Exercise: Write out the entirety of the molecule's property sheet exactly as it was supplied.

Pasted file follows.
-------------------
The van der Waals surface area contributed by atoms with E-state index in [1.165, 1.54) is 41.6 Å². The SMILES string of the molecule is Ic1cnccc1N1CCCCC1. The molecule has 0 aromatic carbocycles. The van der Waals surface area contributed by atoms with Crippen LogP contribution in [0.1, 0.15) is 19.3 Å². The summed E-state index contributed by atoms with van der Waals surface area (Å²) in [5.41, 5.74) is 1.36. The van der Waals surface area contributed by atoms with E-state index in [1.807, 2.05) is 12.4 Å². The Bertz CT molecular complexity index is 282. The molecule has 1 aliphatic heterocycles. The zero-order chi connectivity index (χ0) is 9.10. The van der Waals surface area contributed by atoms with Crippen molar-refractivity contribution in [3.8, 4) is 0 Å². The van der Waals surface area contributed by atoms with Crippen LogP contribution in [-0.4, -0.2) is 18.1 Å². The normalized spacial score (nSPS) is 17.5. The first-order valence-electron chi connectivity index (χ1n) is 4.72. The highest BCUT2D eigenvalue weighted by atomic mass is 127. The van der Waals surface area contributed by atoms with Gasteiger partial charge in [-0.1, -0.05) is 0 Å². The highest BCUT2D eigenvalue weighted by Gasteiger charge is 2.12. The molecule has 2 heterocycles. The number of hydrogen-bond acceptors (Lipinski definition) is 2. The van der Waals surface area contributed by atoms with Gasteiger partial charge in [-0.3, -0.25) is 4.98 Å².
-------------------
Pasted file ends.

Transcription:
The van der Waals surface area contributed by atoms with E-state index in [1.165, 1.54) is 41.6 Å². The SMILES string of the molecule is Ic1cnccc1N1CCCCC1. The molecule has 0 aromatic carbocycles. The van der Waals surface area contributed by atoms with Crippen LogP contribution in [0.1, 0.15) is 19.3 Å². The summed E-state index contributed by atoms with van der Waals surface area (Å²) in [5.41, 5.74) is 1.36. The van der Waals surface area contributed by atoms with E-state index in [1.807, 2.05) is 12.4 Å². The Bertz CT molecular complexity index is 282. The molecule has 1 aliphatic heterocycles. The zero-order chi connectivity index (χ0) is 9.10. The van der Waals surface area contributed by atoms with Crippen molar-refractivity contribution in [3.8, 4) is 0 Å². The van der Waals surface area contributed by atoms with Crippen LogP contribution in [-0.4, -0.2) is 18.1 Å². The normalized spacial score (nSPS) is 17.5. The first-order valence-electron chi connectivity index (χ1n) is 4.72. The highest BCUT2D eigenvalue weighted by atomic mass is 127. The van der Waals surface area contributed by atoms with Gasteiger partial charge in [-0.1, -0.05) is 0 Å². The highest BCUT2D eigenvalue weighted by Gasteiger charge is 2.12. The molecule has 2 heterocycles. The number of hydrogen-bond acceptors (Lipinski definition) is 2. The van der Waals surface area contributed by atoms with Gasteiger partial charge in [-0.3, -0.25) is 4.98 Å².